FIG. 2 is a partially sectioned view of one-half of the length of the present sterilization container in conjunction with a front elevation thereof;
FIG. 3 is a top sectional view of a portion of the bottom of the removable tray of the invention taken along section lines 3--3 in FIG. 2;
FIG. 4 is an exploded view of one of the removable filters of the invention;
FIG. 5 is a partial view of the housing showing the mixture of high thermal conductivity material within the clear plastic;
FIG. 6 is a partial view of the housing showing the high conductivity fibers mixed within the plastic; and
FIG. 7 is a partial view of the housing showing a high thermal conductivity material painted onto the inside surface thereof.
Referring to FIG. 1, the present sterilization container is identified generally by the numeral 10 and may be seen to include the housing 12 and a removable lid 14. A removable tray 16 is received within the housing 12 and is adapted to receive various medical instruments such as knives, scissors and the like.
A filter 18 is disposed through the lid 14 in order to allow the passage of heated sterile air or other sterilizing gases therethrough while preventing the passage of bacteria or other contaminants into the interior of the container. Two additional filters, to be subsequently described, are disposed in the bottom of the housing 12. The tray 16 includes removable metal handles 20 and 22 to enable easy withdrawal of the tray 16 from the housing 12. Apertures 24 are disposed through the tray 16 to allow the passage of steam and condensate therethrough. Metal clamps 26 are attached on both sides of the housing 12 and are manually movable in order to clamp against the side of the lid 14 in order to lock the lid to the housing. Suitable sealing surfaces are provided between the housing 12 and the lid 14 in order to provide an essentially airtight container when the lid is clamped to the housing. Handles 28 are provided on opposite ends of container 12 to facilitate handling.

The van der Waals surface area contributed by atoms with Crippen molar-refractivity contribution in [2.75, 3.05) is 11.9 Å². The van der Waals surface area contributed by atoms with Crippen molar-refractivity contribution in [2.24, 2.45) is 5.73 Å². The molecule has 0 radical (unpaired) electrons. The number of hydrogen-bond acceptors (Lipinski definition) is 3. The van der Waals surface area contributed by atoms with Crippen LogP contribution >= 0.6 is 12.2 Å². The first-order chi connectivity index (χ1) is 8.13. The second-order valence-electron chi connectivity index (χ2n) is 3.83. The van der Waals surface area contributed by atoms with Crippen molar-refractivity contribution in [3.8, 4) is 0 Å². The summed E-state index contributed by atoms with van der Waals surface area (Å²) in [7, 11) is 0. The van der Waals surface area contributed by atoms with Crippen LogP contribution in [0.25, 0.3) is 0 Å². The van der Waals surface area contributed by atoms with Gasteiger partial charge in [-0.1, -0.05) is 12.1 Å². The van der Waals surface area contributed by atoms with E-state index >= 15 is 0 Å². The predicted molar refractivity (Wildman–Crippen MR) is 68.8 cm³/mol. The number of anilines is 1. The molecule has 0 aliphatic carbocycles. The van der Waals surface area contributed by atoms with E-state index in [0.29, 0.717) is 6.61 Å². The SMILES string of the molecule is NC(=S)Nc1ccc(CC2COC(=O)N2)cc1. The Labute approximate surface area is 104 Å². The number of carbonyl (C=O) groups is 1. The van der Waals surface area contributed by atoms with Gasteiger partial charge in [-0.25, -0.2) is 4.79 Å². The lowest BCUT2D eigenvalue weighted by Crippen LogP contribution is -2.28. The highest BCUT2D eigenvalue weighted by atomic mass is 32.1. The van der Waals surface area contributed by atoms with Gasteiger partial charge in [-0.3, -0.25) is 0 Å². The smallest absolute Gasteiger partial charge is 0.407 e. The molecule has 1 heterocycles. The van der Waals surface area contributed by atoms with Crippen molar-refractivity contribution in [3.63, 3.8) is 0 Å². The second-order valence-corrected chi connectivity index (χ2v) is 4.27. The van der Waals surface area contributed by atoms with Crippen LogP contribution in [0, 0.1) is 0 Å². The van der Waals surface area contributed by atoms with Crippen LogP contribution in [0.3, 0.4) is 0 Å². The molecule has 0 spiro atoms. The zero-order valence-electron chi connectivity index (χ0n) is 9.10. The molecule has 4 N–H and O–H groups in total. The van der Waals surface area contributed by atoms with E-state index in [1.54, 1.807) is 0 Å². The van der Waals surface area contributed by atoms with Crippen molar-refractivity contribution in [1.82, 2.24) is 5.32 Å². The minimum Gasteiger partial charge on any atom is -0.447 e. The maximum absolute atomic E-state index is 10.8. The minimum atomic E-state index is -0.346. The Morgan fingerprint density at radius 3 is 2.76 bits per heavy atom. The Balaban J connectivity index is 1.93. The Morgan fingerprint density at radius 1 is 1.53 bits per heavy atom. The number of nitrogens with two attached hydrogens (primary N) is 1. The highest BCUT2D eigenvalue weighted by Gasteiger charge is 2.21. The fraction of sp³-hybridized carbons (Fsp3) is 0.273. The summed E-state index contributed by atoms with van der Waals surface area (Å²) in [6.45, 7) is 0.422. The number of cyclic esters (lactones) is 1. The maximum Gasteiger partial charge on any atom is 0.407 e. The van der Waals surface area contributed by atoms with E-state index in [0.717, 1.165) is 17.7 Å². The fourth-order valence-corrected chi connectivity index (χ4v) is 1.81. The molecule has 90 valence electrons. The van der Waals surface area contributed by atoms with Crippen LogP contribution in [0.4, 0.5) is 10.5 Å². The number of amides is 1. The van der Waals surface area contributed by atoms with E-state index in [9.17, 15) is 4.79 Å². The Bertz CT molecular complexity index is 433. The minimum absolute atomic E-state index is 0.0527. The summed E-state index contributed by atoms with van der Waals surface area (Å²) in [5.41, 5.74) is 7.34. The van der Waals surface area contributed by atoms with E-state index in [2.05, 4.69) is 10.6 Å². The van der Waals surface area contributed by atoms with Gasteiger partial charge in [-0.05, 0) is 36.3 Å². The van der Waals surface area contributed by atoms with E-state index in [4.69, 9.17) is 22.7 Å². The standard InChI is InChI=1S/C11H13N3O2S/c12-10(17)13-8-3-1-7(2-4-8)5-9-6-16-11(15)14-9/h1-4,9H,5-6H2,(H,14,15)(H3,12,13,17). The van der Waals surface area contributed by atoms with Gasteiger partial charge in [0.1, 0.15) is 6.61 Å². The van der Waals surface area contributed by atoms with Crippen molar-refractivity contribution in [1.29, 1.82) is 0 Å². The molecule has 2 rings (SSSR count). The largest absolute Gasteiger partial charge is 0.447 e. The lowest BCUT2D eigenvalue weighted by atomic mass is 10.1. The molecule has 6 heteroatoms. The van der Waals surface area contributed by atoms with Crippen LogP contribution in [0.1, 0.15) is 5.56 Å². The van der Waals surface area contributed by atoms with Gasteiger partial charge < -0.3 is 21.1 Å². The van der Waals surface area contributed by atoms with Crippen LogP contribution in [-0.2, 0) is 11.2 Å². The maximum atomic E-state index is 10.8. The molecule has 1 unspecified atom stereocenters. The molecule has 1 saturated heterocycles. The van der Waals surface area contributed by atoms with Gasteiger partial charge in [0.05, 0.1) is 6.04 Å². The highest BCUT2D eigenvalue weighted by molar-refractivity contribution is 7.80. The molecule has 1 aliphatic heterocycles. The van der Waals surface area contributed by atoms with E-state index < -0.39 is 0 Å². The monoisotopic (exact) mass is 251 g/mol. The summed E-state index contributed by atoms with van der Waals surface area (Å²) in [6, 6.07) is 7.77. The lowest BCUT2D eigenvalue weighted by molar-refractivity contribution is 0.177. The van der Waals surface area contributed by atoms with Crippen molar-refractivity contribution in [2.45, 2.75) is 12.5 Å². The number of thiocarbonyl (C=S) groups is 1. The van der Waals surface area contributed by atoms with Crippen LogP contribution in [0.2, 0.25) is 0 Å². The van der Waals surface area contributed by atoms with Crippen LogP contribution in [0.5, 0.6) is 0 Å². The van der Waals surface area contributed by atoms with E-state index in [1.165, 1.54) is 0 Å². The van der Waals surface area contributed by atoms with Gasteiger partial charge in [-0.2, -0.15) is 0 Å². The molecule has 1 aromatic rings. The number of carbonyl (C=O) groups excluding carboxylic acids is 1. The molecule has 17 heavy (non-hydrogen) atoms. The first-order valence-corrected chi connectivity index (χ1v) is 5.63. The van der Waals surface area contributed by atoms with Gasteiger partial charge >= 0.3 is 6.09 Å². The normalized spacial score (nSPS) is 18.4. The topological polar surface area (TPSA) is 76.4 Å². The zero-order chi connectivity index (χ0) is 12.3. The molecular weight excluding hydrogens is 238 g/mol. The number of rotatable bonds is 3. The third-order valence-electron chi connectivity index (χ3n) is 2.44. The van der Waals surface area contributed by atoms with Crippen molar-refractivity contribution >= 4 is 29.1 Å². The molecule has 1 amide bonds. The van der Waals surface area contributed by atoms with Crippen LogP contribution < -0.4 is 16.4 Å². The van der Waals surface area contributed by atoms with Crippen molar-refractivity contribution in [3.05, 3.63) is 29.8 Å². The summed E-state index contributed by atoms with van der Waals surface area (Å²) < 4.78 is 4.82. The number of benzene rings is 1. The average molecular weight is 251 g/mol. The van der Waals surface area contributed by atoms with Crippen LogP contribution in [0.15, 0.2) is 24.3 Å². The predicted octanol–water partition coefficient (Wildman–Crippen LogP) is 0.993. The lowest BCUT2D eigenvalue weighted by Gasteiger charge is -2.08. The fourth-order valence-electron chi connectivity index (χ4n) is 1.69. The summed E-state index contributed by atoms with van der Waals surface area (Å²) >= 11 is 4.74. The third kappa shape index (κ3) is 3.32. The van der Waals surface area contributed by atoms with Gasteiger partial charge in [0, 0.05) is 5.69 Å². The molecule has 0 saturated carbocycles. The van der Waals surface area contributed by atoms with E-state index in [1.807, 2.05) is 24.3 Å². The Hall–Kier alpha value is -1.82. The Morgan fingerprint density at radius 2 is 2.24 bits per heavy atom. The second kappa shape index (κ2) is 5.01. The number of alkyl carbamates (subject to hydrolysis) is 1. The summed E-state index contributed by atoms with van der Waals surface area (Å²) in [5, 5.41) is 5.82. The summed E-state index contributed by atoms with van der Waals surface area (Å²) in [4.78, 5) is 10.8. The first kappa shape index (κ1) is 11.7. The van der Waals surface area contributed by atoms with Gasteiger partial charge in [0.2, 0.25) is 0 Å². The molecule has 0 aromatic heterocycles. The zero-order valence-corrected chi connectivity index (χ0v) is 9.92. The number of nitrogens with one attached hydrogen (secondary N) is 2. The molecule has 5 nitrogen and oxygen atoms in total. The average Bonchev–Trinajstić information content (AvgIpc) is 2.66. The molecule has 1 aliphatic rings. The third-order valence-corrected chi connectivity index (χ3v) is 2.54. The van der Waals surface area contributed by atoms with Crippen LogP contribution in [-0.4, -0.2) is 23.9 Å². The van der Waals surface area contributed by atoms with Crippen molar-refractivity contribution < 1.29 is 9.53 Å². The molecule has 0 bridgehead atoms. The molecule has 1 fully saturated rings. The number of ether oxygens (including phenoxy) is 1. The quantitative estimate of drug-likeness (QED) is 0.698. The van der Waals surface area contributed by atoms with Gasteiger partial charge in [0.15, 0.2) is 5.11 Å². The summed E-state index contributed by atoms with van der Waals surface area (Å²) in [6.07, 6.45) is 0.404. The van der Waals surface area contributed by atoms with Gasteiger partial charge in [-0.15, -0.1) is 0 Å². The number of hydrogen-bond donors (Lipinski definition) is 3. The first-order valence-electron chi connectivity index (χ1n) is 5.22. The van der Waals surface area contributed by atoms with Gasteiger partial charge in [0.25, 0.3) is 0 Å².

FIG. 2 illustrates a partially sectioned view of the sterilization container of the present invention. The filter 18 may be seen to include apertures 30 which communicate with the atmosphere. A removable filter 32 is clamped into place by a twistable cap 34. A sealing portion 36 is illustrated between the housing 12 and the lid 14. The clamps 26 may be seen to comprise a stationary portion 38 which is pivotally mounted by pivot 40 to a pivotal clamp portion 42. Manual depression upon a lip 44 causes clamp 42 to be moved outwardly in order to accept the lid 14. When the lid 14 is in place, the movable clamp member 42 is moved by spring pressure to clamp against the lid in order to sealingly affix it to the housing.
FIG. 2 further illustrates pedestals 46 which elevate the bottom of the housing 12. Also disposed on the bottom of the housing 12 are two additional filters 48 and 50 which are constructed in a similar manner as filter 18. Apertures 52 are disposed through the bottom of the housing 12 in the filter area. A removable filter 54 is held tightly in place by a twistable cap 56. A handle 58 is provided on the cap 56 to enable twisting into place. Catch members 60 inwardly extend from the bottom of the housing 12 for abutting with portions of the cap 56 in order to maintain the filter 54 securely in place.
An important aspect of the present invention is that the bottom of housing 12 slopes downwardly toward both filter 48 and filter 50. Specifically, the bottom walls 62 and 64 each slope toward the location of filter 48 in different directions. Thus, condensate or moisture in the left-hand side of the tray of the housing 12 will move by gravity to the filter 48. Likewise, moisture and condensate in the right-hand side of the housing 12 will move by gravity along the similarly sloping housing bottom wall to filter 50.
Referring again to FIG. 2, tray 16 includes apertures 24 as previously noted. An important aspect of the present invention is that the tray bottom is domed at locations 66 between each aperture 24. This domed configuration causes condensate, steam and the like to run into the apertures 24 and prevents the accumulation of droplets of condensate or liquid on the bottom of the tray 16.